Tau is a family of microtubule-associated phosphoproteins in which isoform variation is produced by alternative splicing of a single gene and posttranslational modifications. Tau isoforms that include exon 10 are overexpressed in frontotemporal dementia and progressive supranuclear palsy. Therefore, we examined the expression of tau mRNA splice variants during axonal regeneration and abortive regeneration. Previous work in our laboratory demonstrated that expression of exon 10 tau isoforms during regeneration and abortive regeneration was altered and partially recapitulated the developmental patterns of tau isoform expression. Using RT-PCR, we examined the alternative splicing of exons 2 and 3 in tau during early postnatal development and regeneration in the rat spinal cord. The levels of tau lacking exons 2 and 3 were high on the day of birth and rapidly declined. Conversely, tau isoforms containing exon 2 or exons 2 and 3 first appeared at low levels and steadily increased. During axonal regeneration, the levels of all three tau mRNA isoforms were significantly lower 7 days after injury. In a model of abortive regeneration, all of the tau isoforms were elevated 14 and 42 days postinjury. The relative levels of exon 2 and 3 tau splice variants were not altered during regeneration or abortive regeneration as occurred during development. These results suggest that tau isoform expression following neuronal injury does not recapitulate the developmental pattern and is not independently regulated as in development. Our previous results together with these data suggest that alterations in tau mRNA isoform expression that occur in neurodegeneration are not secondary to axonal injury but may be a more primary event underlying cytoskeletal derangement.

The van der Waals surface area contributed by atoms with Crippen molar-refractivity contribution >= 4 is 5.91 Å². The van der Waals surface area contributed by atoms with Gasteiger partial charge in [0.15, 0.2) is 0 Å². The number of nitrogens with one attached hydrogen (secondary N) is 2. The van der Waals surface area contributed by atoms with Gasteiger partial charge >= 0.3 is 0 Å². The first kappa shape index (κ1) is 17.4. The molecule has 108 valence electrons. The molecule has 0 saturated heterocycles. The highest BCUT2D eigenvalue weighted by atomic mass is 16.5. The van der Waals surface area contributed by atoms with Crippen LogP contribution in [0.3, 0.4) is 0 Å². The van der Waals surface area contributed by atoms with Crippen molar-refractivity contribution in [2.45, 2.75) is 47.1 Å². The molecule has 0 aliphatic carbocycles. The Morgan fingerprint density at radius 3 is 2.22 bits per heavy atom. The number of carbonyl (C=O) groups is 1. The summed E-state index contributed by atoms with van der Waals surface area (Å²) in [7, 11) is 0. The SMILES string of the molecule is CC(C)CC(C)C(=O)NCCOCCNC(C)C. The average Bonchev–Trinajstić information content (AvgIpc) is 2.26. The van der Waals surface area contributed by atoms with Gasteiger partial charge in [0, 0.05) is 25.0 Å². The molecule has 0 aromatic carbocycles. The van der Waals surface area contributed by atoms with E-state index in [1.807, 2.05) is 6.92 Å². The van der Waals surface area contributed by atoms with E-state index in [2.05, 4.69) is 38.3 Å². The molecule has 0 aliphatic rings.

Copyright 2001 Academic Press.